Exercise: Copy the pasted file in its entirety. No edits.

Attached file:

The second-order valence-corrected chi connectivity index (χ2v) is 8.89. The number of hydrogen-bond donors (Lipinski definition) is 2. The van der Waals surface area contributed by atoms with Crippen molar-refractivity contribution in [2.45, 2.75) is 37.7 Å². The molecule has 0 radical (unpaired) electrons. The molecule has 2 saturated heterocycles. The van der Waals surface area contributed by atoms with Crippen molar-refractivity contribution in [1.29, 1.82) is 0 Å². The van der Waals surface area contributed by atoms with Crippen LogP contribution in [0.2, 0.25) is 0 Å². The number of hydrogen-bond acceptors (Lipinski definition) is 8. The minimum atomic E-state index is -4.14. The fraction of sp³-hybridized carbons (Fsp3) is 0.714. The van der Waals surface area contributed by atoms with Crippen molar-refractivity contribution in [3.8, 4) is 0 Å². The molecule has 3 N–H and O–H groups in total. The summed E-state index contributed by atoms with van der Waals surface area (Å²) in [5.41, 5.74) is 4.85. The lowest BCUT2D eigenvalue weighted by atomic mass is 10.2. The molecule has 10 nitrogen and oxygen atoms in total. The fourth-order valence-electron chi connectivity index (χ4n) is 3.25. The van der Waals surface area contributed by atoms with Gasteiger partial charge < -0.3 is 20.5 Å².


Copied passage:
The second-order valence-corrected chi connectivity index (χ2v) is 8.89. The number of hydrogen-bond donors (Lipinski definition) is 2. The van der Waals surface area contributed by atoms with Crippen molar-refractivity contribution in [2.45, 2.75) is 37.7 Å². The molecule has 0 radical (unpaired) electrons. The molecule has 2 saturated heterocycles. The van der Waals surface area contributed by atoms with Crippen molar-refractivity contribution in [1.29, 1.82) is 0 Å². The van der Waals surface area contributed by atoms with Crippen LogP contribution in [0.2, 0.25) is 0 Å². The number of hydrogen-bond acceptors (Lipinski definition) is 8. The minimum atomic E-state index is -4.14. The fraction of sp³-hybridized carbons (Fsp3) is 0.714. The van der Waals surface area contributed by atoms with Crippen molar-refractivity contribution in [3.8, 4) is 0 Å². The molecule has 3 N–H and O–H groups in total. The summed E-state index contributed by atoms with van der Waals surface area (Å²) in [5.41, 5.74) is 4.85. The lowest BCUT2D eigenvalue weighted by atomic mass is 10.2. The molecule has 10 nitrogen and oxygen atoms in total. The fourth-order valence-electron chi connectivity index (χ4n) is 3.25. The van der Waals surface area contributed by atoms with Gasteiger partial charge < -0.3 is 20.5 Å².